Introduction to qatar

Qatar (/ˈkætɑːr/, /ˈkɑːtɑːr/ (About this soundlisten), /ˈkɑːtər/ or /kəˈtɑːr/ (About this soundlisten); Arabic: قطر‎ Qaṭar [ˈqɑtˤɑr]; local vernacular pronunciation: [ˈɡɪtˤɑr]), officially the State of Qatar (Arabic: دولة قطر‎ Dawlat Qaṭar), is a country located in Western Asia, occupying the small Qatar Peninsula on the northeastern coast of the Arabian Peninsula. Whether the sovereign state should be regarded as a constitutional monarchy or an absolute monarchy is disputed. Its sole land border is with neighbouring Gulf Cooperation Council (GCC) monarchy Saudi Arabia to the south, with the rest of its territory surrounded by the Persian Gulf. The Gulf of Bahrain, an inlet of the Persian Gulf, separates Qatar from nearby Bahrain.




In early 2017, Qatar’s total population was 2.6 million: 313,000 Qatari citizens and 2.3 million expatriates. Islam is the official religion of Qatar. The country has the highest per capita income in the world. Qatar is classified by the UN as a country of very high human development and is widely regarded as the most advanced Arab state for human development. Qatar is a high-income economy, backed by the world’s third-largest natural gas reserves and oil reserves.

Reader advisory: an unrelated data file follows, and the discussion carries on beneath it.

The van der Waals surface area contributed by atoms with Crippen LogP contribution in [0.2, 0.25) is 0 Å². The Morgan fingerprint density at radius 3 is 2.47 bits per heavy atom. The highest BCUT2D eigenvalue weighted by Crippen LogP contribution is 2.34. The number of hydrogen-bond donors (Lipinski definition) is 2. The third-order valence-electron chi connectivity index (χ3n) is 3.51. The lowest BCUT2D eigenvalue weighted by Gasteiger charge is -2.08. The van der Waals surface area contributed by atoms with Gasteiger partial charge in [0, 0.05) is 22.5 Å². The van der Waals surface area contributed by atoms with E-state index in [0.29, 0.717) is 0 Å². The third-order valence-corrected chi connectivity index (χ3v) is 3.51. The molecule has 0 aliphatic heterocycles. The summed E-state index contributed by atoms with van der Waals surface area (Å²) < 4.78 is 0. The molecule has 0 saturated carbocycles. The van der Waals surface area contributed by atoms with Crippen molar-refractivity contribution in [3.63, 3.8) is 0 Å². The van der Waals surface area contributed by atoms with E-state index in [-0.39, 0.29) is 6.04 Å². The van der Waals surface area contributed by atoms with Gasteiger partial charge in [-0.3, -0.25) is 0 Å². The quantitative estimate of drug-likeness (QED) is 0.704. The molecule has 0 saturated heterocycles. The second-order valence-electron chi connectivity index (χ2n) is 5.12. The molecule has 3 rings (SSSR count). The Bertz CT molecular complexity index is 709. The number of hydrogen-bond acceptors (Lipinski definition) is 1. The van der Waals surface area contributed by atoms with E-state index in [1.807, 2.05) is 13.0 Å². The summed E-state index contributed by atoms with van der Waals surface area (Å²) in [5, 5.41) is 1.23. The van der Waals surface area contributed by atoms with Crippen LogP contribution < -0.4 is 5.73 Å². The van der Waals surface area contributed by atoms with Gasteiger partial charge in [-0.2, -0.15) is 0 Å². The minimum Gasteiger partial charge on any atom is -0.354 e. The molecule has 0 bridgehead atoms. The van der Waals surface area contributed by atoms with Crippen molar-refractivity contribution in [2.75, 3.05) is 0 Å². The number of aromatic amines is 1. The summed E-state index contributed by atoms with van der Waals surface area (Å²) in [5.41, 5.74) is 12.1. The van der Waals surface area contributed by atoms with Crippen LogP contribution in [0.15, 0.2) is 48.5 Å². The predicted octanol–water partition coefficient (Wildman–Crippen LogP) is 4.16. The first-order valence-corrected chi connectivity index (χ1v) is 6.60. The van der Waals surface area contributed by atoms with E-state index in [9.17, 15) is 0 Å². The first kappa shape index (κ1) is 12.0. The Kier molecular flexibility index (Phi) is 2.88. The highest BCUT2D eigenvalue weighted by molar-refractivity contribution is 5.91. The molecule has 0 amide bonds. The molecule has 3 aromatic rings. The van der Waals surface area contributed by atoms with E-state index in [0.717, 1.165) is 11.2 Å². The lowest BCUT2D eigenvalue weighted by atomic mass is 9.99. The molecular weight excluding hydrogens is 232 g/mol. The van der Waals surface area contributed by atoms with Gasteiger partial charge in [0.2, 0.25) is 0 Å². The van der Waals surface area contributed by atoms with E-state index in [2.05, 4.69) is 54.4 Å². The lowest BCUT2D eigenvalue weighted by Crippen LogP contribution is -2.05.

Qatar has been ruled by the House of Thani since Mohammed bin Thani signed a treaty with the British in 1868 that recognised its separate status. Following Ottoman rule, Qatar became a British protectorate in the early 20th century until gaining independence in 1971. In 2003, the constitution was overwhelmingly approved in a referendum, with almost 98% in favour. In the 21st century, Qatar emerged as a significant power in the Arab world both through its globally expanding media group, Al Jazeera Media Network, and reportedly supporting several rebel groups financially during the Arab Spring. For its size, Qatar wields disproportionate influence in the world, and has been identified as a middle power. Qatar is currently the subject of a diplomatic and economic embargo by Saudi Arabia, the United Arab Emirates (UAE), Bahrain, and Egypt, which began in June 2017. Saudi Arabia has also proposed the construction of the Salwa Canal, which would run along the Saudi-Qatar border, effectively turning Qatar into an island.